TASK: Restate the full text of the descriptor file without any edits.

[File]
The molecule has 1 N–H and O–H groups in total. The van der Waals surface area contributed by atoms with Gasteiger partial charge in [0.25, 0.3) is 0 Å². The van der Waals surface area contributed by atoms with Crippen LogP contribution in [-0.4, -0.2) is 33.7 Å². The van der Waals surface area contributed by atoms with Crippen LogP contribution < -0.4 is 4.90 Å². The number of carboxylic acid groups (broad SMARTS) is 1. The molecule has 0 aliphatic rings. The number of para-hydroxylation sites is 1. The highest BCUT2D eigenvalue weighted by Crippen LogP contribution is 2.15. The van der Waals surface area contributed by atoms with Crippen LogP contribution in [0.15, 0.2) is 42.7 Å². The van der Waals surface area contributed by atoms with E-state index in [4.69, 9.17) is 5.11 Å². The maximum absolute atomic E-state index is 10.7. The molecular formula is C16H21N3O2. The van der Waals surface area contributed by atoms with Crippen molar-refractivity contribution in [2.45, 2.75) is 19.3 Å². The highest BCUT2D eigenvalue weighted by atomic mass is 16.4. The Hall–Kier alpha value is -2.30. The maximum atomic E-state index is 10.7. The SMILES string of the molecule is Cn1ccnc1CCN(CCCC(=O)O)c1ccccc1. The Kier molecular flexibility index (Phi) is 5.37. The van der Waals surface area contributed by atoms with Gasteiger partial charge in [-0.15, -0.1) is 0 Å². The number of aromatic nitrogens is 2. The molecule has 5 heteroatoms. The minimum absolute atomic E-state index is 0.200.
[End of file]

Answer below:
The molecule has 1 N–H and O–H groups in total. The van der Waals surface area contributed by atoms with Gasteiger partial charge in [0.25, 0.3) is 0 Å². The van der Waals surface area contributed by atoms with Crippen LogP contribution in [-0.4, -0.2) is 33.7 Å². The van der Waals surface area contributed by atoms with Crippen LogP contribution < -0.4 is 4.90 Å². The number of carboxylic acid groups (broad SMARTS) is 1. The molecule has 0 aliphatic rings. The number of para-hydroxylation sites is 1. The highest BCUT2D eigenvalue weighted by Crippen LogP contribution is 2.15. The van der Waals surface area contributed by atoms with Crippen LogP contribution in [0.15, 0.2) is 42.7 Å². The van der Waals surface area contributed by atoms with E-state index in [4.69, 9.17) is 5.11 Å². The maximum absolute atomic E-state index is 10.7. The molecular formula is C16H21N3O2. The van der Waals surface area contributed by atoms with Crippen molar-refractivity contribution in [2.45, 2.75) is 19.3 Å². The highest BCUT2D eigenvalue weighted by atomic mass is 16.4. The Hall–Kier alpha value is -2.30. The maximum atomic E-state index is 10.7. The SMILES string of the molecule is Cn1ccnc1CCN(CCCC(=O)O)c1ccccc1. The Kier molecular flexibility index (Phi) is 5.37. The van der Waals surface area contributed by atoms with Gasteiger partial charge in [-0.15, -0.1) is 0 Å². The number of aromatic nitrogens is 2. The molecule has 5 heteroatoms. The minimum absolute atomic E-state index is 0.200.